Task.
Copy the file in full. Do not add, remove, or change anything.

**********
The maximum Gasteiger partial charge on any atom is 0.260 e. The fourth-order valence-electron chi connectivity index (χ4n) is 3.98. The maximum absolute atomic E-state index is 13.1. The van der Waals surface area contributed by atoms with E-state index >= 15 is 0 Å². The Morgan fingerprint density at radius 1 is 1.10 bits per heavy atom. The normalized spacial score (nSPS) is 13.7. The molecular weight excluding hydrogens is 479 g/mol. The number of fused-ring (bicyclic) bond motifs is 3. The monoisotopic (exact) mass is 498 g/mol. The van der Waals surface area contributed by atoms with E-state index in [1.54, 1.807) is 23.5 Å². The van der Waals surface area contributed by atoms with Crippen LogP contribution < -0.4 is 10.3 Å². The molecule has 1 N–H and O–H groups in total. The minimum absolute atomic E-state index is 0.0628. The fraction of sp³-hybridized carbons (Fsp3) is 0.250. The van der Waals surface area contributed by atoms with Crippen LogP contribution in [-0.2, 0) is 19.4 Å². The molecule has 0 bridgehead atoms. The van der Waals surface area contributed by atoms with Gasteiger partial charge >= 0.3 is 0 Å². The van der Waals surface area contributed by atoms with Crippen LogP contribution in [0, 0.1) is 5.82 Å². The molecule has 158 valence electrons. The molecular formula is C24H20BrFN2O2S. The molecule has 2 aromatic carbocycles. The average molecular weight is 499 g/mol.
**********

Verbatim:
The maximum Gasteiger partial charge on any atom is 0.260 e. The fourth-order valence-electron chi connectivity index (χ4n) is 3.98. The maximum absolute atomic E-state index is 13.1. The van der Waals surface area contributed by atoms with E-state index >= 15 is 0 Å². The Morgan fingerprint density at radius 1 is 1.10 bits per heavy atom. The normalized spacial score (nSPS) is 13.7. The molecular weight excluding hydrogens is 479 g/mol. The number of fused-ring (bicyclic) bond motifs is 3. The monoisotopic (exact) mass is 498 g/mol. The van der Waals surface area contributed by atoms with E-state index in [1.54, 1.807) is 23.5 Å². The van der Waals surface area contributed by atoms with Crippen LogP contribution < -0.4 is 10.3 Å². The molecule has 1 N–H and O–H groups in total. The minimum absolute atomic E-state index is 0.0628. The fraction of sp³-hybridized carbons (Fsp3) is 0.250. The van der Waals surface area contributed by atoms with Crippen LogP contribution in [-0.2, 0) is 19.4 Å². The molecule has 0 bridgehead atoms. The van der Waals surface area contributed by atoms with Gasteiger partial charge >= 0.3 is 0 Å². The van der Waals surface area contributed by atoms with Crippen LogP contribution in [0, 0.1) is 5.82 Å². The molecule has 158 valence electrons. The molecular formula is C24H20BrFN2O2S. The molecule has 2 aromatic carbocycles. The average molecular weight is 499 g/mol.